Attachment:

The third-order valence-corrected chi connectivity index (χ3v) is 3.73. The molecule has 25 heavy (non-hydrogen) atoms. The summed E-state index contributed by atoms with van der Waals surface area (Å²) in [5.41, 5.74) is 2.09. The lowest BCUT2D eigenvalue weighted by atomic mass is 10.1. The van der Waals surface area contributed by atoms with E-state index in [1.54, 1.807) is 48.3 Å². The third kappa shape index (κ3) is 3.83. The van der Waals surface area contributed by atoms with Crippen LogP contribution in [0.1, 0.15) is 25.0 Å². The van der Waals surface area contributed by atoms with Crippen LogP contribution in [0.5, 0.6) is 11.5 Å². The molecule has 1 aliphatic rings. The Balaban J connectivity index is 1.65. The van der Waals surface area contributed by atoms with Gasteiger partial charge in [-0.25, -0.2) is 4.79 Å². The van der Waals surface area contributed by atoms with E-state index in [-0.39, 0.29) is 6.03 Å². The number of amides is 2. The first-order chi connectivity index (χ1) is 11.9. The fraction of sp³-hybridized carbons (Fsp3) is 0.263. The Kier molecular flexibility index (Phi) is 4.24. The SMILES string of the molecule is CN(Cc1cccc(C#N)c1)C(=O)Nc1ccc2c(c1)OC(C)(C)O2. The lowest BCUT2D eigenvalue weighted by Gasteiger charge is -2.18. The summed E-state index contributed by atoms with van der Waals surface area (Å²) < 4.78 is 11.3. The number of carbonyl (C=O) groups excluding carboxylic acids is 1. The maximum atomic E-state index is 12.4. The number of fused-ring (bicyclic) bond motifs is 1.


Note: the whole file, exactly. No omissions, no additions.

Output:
The third-order valence-corrected chi connectivity index (χ3v) is 3.73. The molecule has 25 heavy (non-hydrogen) atoms. The summed E-state index contributed by atoms with van der Waals surface area (Å²) in [5.41, 5.74) is 2.09. The lowest BCUT2D eigenvalue weighted by atomic mass is 10.1. The van der Waals surface area contributed by atoms with E-state index in [1.54, 1.807) is 48.3 Å². The third kappa shape index (κ3) is 3.83. The van der Waals surface area contributed by atoms with Crippen LogP contribution in [0.1, 0.15) is 25.0 Å². The van der Waals surface area contributed by atoms with Crippen LogP contribution in [0.5, 0.6) is 11.5 Å². The molecule has 1 aliphatic rings. The Balaban J connectivity index is 1.65. The van der Waals surface area contributed by atoms with Gasteiger partial charge in [-0.25, -0.2) is 4.79 Å². The van der Waals surface area contributed by atoms with E-state index in [-0.39, 0.29) is 6.03 Å². The number of amides is 2. The first-order chi connectivity index (χ1) is 11.9. The fraction of sp³-hybridized carbons (Fsp3) is 0.263. The Kier molecular flexibility index (Phi) is 4.24. The SMILES string of the molecule is CN(Cc1cccc(C#N)c1)C(=O)Nc1ccc2c(c1)OC(C)(C)O2. The lowest BCUT2D eigenvalue weighted by Gasteiger charge is -2.18. The summed E-state index contributed by atoms with van der Waals surface area (Å²) < 4.78 is 11.3. The number of carbonyl (C=O) groups excluding carboxylic acids is 1. The maximum atomic E-state index is 12.4. The number of fused-ring (bicyclic) bond motifs is 1.